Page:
It's still possible to buy a gleaming Ford truck in Venezuela, rent a chic apartment in Caracas, and snag an American Airlines flight to Miami. Just not in the country's official currency.

As the South American nation spirals into economic chaos, an increasing number of products are not only figuratively out of the reach of average consumers, but literally cannot be purchased in Venezuelan bolivars, which fell into a tailspin on the black market last week.

Businesses and individuals are turning to dollars even as the anti-American rhetoric of the socialist administration grows more strident. It's a shift that's allowing parts of the economy to limp along despite a cash crunch and the world's highest inflation. But it could put some goods further out of reach of the working class, whose well-being has been the focal point of the country's 16-year-old socialist revolution.

The latest sign of an emerging dual-currency system came earlier this month when Ford Motor Co. union officials said the company had reached a deal with officials to sell trucks and sports utility vehicles in dollars only.

A few weeks earlier, American Airlines announced that it had stopped accepting bolivars for any of its 19 weekly flights out of Venezuela. Customers must now use a foreign credit card to buy the tickets online. Virtually all other foreign carriers have made the same switch with the government's consent, according to the Venezuela Airlines Association.

Driving the shift is the crumbling value of the bolivar, which has lost more than half its value this year, plunging to 400 per dollar on the free market as Venezuelans scramble to convert their savings into a more stable currency. Desperate, people are selling bolivars for a rate 60 times weaker than the strongest of country's three official exchange rates.

It's a politically uncomfortable situation for President Nicolas Maduro, who regularly leads chants of "gringo go home" and says currency speculation is one of the main tools used by enemies to try to sow chaos and force him from power.

It's not just businesses chasing greenbacks. Real estate contracts are still drafted in bolivars to satisfy a requirement imposed by late President Hugo Chavez, but in upscale neighborhoods most owners operate outside the law and sell and rent in dollars only. A group of realtors in tony eastern Caracas has established a password-protected website for listings in dollar prices.

Analysts say the administration likely sees a limited dollarization as the only way to prevent multinationals from leaving the county altogether, as Clorox did last year, citing problems brought about by decade-old currency controls, supply shortages and inflation that hit 68 percent last year, and economists believe is now well into the triple digits.

Production at Ford has fallen by 90 percent as the company struggles to gain access to dollars needed to import parts. Customers will now transfer Ford dollars in advance to pay for the import of the parts needed to assemble the cars in Venezuela, according to union officials.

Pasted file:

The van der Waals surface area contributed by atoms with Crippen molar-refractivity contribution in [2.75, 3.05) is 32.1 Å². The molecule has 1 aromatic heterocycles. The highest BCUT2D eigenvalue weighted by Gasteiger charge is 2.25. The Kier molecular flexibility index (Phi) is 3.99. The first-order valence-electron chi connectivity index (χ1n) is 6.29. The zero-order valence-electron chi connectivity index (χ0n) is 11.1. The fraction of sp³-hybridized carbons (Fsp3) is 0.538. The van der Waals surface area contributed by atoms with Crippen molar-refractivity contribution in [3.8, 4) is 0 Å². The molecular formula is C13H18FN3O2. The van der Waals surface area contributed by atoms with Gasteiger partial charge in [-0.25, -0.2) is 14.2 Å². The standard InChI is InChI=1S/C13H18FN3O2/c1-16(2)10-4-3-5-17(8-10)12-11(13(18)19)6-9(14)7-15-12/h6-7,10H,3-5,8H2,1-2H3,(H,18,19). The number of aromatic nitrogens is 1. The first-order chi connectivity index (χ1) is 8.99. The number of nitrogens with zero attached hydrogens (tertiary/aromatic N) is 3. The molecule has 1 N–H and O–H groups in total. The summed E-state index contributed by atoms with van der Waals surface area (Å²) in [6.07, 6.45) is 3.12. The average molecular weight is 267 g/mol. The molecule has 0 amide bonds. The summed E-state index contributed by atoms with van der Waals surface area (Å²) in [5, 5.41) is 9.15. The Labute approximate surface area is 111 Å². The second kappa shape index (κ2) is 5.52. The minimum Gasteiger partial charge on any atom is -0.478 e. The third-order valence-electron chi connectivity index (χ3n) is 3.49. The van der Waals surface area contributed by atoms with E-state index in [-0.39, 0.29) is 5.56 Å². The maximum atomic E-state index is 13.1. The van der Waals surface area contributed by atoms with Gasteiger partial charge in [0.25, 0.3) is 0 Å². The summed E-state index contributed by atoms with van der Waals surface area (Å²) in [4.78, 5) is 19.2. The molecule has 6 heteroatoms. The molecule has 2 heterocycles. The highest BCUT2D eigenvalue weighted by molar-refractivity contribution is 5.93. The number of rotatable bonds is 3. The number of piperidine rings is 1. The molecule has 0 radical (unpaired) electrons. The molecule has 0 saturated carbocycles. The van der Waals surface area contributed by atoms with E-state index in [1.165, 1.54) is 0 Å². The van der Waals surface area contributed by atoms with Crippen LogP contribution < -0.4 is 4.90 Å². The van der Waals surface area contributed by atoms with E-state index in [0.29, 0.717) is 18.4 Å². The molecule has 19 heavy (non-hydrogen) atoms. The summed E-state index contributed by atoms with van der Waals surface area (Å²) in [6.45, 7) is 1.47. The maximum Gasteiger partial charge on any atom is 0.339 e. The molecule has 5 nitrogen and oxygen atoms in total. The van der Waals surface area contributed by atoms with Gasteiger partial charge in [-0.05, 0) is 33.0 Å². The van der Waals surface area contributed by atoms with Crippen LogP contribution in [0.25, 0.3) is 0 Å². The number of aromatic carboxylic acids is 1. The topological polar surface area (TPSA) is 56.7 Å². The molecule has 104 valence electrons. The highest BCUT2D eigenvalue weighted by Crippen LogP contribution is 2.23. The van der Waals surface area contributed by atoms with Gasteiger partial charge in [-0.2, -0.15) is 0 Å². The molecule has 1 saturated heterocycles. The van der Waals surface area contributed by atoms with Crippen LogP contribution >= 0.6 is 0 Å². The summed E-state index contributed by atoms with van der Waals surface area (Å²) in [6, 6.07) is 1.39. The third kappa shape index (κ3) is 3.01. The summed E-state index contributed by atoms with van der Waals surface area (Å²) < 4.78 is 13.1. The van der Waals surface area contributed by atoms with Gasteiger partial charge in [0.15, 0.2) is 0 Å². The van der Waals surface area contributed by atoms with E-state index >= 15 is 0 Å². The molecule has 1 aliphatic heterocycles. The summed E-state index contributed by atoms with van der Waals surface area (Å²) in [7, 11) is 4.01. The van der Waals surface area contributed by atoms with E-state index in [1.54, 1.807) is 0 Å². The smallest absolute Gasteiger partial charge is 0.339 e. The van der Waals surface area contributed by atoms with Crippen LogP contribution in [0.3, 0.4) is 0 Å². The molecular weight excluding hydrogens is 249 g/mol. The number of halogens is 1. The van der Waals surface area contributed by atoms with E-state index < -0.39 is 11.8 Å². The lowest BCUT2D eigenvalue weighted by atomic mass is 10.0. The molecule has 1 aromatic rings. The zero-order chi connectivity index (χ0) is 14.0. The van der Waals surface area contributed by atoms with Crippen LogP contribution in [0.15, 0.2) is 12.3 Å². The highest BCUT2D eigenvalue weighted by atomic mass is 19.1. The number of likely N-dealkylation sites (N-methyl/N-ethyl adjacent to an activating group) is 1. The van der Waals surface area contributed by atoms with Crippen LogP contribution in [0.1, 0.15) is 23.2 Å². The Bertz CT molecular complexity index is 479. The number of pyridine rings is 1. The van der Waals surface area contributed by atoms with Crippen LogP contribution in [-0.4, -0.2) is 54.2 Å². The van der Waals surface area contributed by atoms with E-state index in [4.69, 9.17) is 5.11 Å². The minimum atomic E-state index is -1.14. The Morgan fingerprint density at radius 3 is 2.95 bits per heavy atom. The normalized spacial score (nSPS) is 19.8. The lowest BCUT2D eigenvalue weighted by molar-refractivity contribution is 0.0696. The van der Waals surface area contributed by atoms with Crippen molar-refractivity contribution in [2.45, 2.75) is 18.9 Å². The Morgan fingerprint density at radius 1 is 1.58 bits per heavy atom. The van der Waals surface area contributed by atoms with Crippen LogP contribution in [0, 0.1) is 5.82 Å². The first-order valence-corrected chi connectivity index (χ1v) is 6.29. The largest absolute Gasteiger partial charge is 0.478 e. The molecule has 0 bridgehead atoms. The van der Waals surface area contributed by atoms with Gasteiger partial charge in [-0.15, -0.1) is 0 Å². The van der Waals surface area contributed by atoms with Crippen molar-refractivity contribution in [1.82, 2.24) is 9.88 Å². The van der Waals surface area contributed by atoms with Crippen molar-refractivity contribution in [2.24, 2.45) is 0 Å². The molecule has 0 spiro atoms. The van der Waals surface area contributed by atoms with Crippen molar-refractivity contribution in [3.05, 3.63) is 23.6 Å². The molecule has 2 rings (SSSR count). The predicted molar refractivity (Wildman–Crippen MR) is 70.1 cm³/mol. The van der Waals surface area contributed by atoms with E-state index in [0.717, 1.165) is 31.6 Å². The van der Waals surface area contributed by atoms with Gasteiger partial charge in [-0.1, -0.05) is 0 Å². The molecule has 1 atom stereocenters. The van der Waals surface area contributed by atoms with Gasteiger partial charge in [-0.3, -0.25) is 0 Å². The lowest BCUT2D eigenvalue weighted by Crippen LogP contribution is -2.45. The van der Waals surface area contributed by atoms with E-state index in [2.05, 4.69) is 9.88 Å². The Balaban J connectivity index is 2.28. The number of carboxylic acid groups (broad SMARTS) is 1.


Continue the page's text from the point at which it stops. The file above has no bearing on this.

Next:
Foreign airlines made their switch to dollars after the government refused to let them convert and repatriate nearly $4 billion worth of profits held in the country.

Meanwhile, inflation is racing so fast that ATMs have failed to keep pace. Many deliver a maximum of just $1.50 worth of bolivars per transaction. Some shoppers stay away from cash altogether, according to reports in local media, leaning more heavily on credit cards so they can pay for purchases later, when they'll cost less in dollar terms thanks to inflation.

Decade-old price controls make staple items ridiculously cheap for all Venezuelans. A bottle of vegetable oil costs 20 cents at the black market rate, a package of rice costs half that, and a sack of sugar costs even less.

Still, many working-class Venezuelans are looking for ways to accumulate their own stockpile of the U.S. currency by offering services to wealthy or foreign clients.

"It's the only way we can try to stay ahead," said one gym teacher who supplements his $25 a month salary by offering personal training to clients who can pay in dollars. The teacher, who asked that his name not be used to protect his safety, keeps his bills in a locked box at home until a friend or obliging client can deposit them in his Miami bank account.

The move toward currency substitution doesn't sit well with hardcore government supporters, many of whom cut their political teeth listening to Chavez's tirades against the "dictatorship of the dollar."

"How is it possible that in the face of the U.S. effort to sabotage the revolution, we are allowing transnational companies to conduct business with the imperialist dollar in our country?" wrote Omar Hernandez, an engineer who works with Chavista community programs, on the influential pro-government website Aporrea.

But outside economists say Maduro would be wise to embrace the dollar outright.

Steve Hanke, a Johns Hopkins University economist who has long advised governments facing currency crises, says replacing the bolivar with the dollar would nip Venezuela's inflation problem almost overnight and become an anchor of economic stability, though it could also force austerity measures. He points to the example of Maduro ally Rafael Correa in Ecuador, who has railed against the U.S. during his eight years in office but has so far shown no desire to bring back the old national currency, which the country did away with in favor of the dollar.

At the Ford factory, workers are optimistic that the new deal will save their jobs, according to union leader Gerardo Troya. In fact, they have an idea for more dollarization: They'd like to be paid in U.S. currency now too, starting at $8 a day.

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